5966127I would love to make one suggestion: if it is not fresh in your mind, or you have not previously read it,  check out Wright’s earlier book October first. It’s a terrific read and very connected to Nightfall!

While Nightfall does totally work as a stand alone read, thanks to the many excerpts from October, I feel I would have had a far deeper appreciation for Wright’s new novel had October been more fresh in my mind. Good intentions, and all that – I had planned a re-read of October, but things didn’t work out to allow me that time near enough to the publication of the new book.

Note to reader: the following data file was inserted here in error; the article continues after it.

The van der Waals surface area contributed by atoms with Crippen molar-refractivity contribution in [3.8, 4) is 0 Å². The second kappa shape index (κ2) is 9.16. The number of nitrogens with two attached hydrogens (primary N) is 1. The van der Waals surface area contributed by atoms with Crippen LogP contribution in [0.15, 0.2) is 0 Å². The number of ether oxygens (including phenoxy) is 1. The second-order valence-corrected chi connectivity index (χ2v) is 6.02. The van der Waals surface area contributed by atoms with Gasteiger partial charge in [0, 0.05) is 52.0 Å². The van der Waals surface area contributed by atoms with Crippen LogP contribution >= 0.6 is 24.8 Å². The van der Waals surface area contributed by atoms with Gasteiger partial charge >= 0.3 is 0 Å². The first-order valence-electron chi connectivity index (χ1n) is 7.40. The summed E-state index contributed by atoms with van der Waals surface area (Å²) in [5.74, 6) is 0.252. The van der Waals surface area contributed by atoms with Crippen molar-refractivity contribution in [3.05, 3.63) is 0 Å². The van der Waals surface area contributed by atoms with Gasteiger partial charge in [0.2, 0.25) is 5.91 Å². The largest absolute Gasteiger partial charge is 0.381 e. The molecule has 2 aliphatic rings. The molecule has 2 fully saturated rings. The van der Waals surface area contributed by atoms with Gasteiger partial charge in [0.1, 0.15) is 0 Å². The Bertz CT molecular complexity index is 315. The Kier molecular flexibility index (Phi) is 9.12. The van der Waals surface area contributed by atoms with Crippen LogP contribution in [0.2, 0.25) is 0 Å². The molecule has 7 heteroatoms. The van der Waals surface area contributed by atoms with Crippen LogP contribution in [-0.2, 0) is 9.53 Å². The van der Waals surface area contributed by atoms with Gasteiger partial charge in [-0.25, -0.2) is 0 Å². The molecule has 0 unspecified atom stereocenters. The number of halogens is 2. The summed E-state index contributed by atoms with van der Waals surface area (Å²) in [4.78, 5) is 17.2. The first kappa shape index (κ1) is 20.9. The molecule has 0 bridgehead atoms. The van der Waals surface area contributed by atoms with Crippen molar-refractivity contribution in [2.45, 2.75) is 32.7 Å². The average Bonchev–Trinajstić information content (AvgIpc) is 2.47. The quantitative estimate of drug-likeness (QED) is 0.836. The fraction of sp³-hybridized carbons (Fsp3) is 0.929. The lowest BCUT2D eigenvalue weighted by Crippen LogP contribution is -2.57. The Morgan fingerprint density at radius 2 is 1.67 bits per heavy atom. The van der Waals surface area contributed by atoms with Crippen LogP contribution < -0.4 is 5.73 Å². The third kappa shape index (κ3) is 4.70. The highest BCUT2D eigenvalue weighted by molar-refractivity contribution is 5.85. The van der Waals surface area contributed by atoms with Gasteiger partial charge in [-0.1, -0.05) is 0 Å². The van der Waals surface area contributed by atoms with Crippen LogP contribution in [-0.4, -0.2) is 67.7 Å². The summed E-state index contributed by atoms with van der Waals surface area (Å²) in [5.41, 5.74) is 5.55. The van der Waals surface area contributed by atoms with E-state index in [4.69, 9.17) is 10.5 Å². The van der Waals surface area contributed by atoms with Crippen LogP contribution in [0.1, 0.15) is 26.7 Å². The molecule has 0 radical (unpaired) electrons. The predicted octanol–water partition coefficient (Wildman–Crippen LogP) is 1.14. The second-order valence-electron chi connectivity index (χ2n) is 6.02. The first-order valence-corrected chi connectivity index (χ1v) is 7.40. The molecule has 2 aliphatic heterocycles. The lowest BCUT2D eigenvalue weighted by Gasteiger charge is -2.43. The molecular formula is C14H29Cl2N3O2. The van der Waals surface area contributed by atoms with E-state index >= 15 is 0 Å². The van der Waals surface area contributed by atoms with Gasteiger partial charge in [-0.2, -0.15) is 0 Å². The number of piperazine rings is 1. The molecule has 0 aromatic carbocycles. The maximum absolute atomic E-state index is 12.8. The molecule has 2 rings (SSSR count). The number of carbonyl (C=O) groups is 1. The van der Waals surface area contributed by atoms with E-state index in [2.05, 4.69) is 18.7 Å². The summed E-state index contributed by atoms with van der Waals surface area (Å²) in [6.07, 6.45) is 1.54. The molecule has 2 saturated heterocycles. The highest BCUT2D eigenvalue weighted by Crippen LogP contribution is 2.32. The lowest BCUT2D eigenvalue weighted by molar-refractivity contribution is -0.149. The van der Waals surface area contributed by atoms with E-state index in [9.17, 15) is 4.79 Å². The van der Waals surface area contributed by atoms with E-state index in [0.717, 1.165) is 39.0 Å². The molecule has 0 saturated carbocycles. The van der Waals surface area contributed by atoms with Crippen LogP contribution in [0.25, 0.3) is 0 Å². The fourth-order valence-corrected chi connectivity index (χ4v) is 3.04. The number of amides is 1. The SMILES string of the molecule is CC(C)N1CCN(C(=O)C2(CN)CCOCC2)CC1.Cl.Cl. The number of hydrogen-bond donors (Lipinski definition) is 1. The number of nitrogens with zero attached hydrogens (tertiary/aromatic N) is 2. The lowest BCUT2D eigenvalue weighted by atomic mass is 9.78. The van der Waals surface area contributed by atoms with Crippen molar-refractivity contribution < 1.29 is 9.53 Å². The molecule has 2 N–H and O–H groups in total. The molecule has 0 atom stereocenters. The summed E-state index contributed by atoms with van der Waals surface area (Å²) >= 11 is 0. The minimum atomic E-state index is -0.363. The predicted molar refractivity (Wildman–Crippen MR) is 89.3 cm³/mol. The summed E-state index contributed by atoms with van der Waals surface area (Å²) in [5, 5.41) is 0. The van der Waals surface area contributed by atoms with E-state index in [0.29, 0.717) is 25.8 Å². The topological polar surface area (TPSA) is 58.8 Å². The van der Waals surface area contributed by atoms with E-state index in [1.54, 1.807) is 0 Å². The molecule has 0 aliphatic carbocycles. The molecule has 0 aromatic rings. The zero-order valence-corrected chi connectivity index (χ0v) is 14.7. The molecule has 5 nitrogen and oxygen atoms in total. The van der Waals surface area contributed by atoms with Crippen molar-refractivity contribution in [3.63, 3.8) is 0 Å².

At moments while I was reading Nightfall, I found myself thinking about Elena Ferrante, and her wonderful 4-book series, the Neapolitan Novels, which examines life in various stages, from childhood though adulthood.  It may seem an unusual comparison to some readers, but I feel Wright has the same keen observational skills and heightened sensitivity to the world around him. There are some truly beautiful moments in Nightfall.

Happy reading!